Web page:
by Alan Brown
Toshi Okamoto lives in two worlds. Much of the time the young comic-book illustrator savors the cosmopolitan chaos of Tokyo, with its exotica like green-tea tiramisu cake, pets you can rent by the hour and, most enticing of all, the lithe Western women who have fascinated him ever since he saw Audrey Hepburn in Roman Holiday on his ninth birthday. But then memory, or just a familiar voice on the phone, will transport him back to his childhood home on Hokkaido. There on the northernmost of the Japanese islands, the snow piles so high, legend has it, that slumbering foxes are stranded on their pine branch perches when it melts, moss glows phosphorescently and, for as long as he can remember, Toshi’s mother and father have been separated by a chill as palpable as the ice that chokes the winter waters.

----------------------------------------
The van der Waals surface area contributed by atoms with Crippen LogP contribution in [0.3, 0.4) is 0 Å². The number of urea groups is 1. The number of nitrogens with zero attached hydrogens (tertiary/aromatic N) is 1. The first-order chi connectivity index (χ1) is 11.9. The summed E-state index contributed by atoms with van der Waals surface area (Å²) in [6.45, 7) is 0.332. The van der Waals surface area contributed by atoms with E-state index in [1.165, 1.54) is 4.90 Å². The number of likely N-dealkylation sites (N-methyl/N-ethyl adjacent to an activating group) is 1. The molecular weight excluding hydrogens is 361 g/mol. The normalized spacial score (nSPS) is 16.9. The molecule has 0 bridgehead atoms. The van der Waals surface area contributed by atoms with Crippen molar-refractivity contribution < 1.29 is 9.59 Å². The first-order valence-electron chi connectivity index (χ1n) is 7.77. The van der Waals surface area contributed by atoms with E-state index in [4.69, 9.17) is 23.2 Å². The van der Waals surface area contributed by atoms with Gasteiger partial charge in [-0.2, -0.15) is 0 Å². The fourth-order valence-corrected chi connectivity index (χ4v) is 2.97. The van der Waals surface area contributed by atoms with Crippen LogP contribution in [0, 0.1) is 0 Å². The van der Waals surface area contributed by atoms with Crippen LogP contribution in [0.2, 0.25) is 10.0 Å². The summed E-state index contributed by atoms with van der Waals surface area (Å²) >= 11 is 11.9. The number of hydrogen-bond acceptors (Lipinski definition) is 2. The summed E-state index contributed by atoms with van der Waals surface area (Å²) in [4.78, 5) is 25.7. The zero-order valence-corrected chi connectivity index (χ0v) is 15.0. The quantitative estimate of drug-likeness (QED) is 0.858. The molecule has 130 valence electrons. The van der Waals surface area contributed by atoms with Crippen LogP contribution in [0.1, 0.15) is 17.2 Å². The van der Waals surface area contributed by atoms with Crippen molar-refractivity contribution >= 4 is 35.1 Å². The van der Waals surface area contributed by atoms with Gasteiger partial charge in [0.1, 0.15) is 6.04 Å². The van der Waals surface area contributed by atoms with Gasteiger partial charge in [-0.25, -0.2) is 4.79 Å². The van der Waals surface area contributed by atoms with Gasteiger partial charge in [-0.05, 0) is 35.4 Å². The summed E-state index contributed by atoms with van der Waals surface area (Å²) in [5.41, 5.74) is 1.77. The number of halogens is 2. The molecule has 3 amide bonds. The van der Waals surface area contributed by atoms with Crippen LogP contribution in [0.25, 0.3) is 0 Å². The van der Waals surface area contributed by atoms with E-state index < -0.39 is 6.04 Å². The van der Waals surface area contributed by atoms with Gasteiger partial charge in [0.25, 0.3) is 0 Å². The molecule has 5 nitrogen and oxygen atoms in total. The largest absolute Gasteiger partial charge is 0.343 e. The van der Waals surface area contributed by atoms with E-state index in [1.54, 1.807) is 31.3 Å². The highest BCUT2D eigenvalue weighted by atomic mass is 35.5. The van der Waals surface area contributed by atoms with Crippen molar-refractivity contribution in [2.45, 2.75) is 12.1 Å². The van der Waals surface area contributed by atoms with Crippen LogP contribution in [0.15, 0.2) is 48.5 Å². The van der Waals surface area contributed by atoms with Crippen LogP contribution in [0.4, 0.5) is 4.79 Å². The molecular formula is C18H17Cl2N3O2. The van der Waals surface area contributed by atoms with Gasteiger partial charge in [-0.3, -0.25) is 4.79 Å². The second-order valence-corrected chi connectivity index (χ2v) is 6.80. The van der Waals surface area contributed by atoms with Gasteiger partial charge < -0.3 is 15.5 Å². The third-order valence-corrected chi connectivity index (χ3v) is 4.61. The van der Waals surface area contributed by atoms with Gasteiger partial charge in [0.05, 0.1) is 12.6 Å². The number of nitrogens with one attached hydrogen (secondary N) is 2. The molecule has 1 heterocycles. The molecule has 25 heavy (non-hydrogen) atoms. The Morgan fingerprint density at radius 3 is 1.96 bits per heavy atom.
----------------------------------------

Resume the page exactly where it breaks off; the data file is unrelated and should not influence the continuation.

As Toshi probes the mystery of his parents’ relationship—eventually uncovering a secret that will throw info question his very identity—and pursues an incendiary affair with his kinky English teacher, Brown fuses these dual universes with an authority unexpected in either a first-time novelist or an outsider to this most insular of cultures. But judging by the way the now New York City-based writer evokes Japan’s sights, sounds and scents, his seven years as a freelance reporter there were well-spent. Written in uncommonly supple prose, by turns sensuous, poignant and even funny, Brown’s dazzling debut soars like a flock of geese through a moon-dappled sky. (Pocket, $21)